Toronto to Yellowknife


June 6th to June 12th

After a year of planning and frustrations due to the changing transportation options to Yellowknife and purchasing a suitable canoe from another country, leaving Toronto by train we felt our journey was finally beginning. We took two days to travel through the Canadian Shield in northern Ontario and across the prairies of Manitoba and Saskatchewan to Edmonton. The train was comfortable and is a great way to see the beautiful, ever changing countryside and speak with interesting people. However, as we travelled west the train lost time as we waited in sidings for freight and grain trains traveling east, we arrived in Edmonton fourteen hours late.

Friends Chris and Klaus met us at Saskatoon. Kate is holding a present from Klaus – home made peach schnapps – as he put it “so he could be with us in spirit”. We celebrated finishing Pikes and our last portage at Fischer Falls with schnapps!

From Edmonton we flew to Yellowknife where we used four days to make the hundred and one preparations that cannot be done from Australia. The most important of these was completing the prearranged purchase of an Esquif 17 foot prospecteur canoe. John then spent several days in the basement of the canoe shop moving the rear seat so the spray cover from our previous Nova Craft would fit correctly. Much of my time was spent purchasing and repacking food. Like many northern Canadian communities Yellowknife does not have a town centre as such but has shops scattered through a number of malls some distance from each other, difficult when you don’t have access to a car. We were fortunate in our choice of accommodation in the Old Town section of Yellowknife [Bob Turner Enterprises]. We were on the shore of Great Slave Lake, we had the use of a kitchen and large tables where I could spread out our gear whilst I sorted and packed the food drums etc and Bob was a great host and a mine of information.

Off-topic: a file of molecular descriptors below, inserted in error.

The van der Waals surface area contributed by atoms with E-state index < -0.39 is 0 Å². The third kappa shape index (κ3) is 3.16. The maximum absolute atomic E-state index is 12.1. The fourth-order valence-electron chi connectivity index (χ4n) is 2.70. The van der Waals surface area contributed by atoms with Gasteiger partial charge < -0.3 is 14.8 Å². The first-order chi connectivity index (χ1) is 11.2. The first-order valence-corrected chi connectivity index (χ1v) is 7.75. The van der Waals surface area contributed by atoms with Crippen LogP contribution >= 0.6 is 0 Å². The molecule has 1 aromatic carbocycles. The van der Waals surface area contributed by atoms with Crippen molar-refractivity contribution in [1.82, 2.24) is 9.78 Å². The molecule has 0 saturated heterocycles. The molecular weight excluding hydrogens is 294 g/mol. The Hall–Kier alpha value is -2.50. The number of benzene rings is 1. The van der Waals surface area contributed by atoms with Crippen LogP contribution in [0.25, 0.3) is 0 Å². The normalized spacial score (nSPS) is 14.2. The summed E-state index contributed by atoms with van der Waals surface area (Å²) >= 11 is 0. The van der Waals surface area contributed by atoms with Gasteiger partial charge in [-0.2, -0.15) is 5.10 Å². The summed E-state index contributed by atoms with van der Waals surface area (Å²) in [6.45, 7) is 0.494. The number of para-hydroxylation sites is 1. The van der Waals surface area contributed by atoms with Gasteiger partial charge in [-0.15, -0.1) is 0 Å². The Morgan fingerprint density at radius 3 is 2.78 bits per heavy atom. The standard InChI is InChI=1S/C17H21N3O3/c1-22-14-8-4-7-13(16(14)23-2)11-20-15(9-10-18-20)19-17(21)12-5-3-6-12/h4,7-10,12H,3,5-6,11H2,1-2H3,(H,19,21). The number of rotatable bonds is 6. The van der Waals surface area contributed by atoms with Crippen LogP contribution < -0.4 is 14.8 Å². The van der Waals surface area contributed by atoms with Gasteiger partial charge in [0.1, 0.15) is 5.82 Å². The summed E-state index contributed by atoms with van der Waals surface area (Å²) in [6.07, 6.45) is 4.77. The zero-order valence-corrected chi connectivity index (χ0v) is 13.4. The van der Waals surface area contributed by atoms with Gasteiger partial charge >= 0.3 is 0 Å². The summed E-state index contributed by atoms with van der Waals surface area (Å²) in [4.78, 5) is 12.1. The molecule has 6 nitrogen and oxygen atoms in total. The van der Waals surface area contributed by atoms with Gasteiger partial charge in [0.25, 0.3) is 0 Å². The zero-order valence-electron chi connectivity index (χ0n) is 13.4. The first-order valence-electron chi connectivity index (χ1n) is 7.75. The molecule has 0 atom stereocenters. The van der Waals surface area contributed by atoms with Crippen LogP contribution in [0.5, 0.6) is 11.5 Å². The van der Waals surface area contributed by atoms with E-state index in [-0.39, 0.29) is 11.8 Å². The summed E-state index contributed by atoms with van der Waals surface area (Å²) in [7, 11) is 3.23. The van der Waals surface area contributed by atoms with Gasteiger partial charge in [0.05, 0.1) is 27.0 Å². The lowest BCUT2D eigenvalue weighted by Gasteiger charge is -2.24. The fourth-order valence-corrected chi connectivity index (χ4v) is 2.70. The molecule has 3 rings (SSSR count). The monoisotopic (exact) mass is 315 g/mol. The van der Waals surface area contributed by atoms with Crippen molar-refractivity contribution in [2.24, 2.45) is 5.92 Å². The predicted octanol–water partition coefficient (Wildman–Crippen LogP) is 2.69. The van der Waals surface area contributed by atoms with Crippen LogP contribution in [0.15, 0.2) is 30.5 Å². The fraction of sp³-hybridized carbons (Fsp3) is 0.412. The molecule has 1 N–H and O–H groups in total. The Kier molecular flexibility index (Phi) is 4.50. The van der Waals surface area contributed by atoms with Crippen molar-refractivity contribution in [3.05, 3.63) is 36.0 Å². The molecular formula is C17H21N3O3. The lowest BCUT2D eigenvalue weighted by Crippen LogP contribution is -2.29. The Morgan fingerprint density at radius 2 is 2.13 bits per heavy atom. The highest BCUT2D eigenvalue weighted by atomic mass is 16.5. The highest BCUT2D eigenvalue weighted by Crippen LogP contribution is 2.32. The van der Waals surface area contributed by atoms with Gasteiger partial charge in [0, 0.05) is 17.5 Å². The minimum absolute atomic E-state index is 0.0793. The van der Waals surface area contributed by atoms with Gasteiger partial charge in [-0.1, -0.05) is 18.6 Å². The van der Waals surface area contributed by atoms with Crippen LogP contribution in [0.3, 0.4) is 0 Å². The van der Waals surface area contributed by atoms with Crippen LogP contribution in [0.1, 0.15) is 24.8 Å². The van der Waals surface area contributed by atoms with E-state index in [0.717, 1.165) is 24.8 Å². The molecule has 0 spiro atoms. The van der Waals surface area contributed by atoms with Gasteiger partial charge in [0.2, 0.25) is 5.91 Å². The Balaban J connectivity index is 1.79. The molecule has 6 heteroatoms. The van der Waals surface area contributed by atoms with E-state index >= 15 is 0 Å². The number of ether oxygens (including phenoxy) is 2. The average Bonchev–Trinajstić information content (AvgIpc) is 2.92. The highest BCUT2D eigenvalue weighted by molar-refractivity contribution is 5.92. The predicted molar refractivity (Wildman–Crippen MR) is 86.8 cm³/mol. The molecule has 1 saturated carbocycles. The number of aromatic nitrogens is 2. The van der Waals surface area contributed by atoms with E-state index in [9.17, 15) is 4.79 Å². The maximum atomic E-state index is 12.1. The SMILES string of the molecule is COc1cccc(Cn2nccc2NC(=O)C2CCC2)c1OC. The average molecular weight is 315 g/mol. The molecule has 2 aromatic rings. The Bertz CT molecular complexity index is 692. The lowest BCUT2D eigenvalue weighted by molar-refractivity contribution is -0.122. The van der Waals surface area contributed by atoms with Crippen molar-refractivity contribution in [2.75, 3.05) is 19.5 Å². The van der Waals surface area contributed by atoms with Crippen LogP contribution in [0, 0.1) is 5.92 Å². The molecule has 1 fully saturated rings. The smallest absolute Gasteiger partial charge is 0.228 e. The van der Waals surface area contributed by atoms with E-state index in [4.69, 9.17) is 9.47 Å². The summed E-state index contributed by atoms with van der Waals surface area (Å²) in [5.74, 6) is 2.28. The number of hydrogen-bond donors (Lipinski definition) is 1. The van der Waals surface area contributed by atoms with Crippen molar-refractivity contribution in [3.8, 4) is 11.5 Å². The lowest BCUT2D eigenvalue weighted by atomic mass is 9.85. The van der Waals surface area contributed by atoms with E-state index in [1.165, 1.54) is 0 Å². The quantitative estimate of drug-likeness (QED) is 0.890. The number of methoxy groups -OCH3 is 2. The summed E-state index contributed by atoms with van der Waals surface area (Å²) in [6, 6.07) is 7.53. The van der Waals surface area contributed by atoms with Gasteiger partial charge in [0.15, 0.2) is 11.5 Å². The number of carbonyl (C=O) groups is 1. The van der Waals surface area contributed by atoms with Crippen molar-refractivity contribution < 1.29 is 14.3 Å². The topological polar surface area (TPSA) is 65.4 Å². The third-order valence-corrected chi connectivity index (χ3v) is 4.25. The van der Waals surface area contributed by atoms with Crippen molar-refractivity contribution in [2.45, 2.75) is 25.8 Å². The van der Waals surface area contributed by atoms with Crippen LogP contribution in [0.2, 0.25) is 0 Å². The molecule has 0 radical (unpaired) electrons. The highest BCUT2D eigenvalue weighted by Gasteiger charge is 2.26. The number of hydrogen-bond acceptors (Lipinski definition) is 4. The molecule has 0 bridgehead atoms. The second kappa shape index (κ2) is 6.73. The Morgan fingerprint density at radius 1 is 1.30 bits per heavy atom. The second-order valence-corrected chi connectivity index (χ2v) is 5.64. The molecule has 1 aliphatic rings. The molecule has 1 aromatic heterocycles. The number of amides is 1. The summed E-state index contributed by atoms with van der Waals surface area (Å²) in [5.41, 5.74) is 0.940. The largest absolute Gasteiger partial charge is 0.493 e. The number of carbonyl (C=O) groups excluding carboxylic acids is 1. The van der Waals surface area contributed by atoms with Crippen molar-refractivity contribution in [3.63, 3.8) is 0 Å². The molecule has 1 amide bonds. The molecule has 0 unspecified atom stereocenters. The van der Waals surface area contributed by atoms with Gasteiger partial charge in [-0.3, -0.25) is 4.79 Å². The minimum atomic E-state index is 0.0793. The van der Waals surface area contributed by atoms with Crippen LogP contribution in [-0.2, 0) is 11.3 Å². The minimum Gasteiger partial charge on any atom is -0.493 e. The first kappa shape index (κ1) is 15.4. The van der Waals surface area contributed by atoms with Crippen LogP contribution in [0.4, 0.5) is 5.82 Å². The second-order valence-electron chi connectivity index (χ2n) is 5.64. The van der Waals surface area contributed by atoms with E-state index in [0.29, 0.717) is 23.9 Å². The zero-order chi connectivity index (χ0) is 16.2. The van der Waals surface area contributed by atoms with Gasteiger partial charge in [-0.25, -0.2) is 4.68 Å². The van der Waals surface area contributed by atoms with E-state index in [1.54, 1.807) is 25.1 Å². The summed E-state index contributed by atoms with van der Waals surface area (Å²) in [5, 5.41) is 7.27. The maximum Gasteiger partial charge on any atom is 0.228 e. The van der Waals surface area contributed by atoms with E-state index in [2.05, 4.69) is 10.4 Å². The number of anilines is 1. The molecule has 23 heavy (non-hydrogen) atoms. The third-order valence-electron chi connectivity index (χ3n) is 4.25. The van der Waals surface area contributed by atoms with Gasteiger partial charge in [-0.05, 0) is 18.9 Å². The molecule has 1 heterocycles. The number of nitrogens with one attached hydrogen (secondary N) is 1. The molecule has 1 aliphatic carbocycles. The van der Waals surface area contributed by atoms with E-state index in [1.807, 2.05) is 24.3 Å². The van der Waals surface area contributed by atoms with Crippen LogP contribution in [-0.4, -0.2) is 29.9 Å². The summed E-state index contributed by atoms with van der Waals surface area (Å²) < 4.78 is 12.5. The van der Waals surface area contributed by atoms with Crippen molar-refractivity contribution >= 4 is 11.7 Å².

Between shopping, packing and adapting the canoe we explored Yellowknife on foot. Yellowknife is the capital and only city in the North West Territories. It is situated on the north side of Great Slave Lake about 200 kilometres south of the Arctic Circle. The ‘Old Town’ section is very attractive and situated on a rugged island/peninsula with almost every home either on the water or perched on rocky outcrop with super views over the lake. Yellowknife Bay was clear but ice was visible further out beyond the islands and colourful house boats.

Looking south down Yellowknife Bay from atop the Bush Pilots Monument

The Wild Cat Cafe, one of Old Town’s original log buildings

Our last sit down meal at the Wild Cat Cafe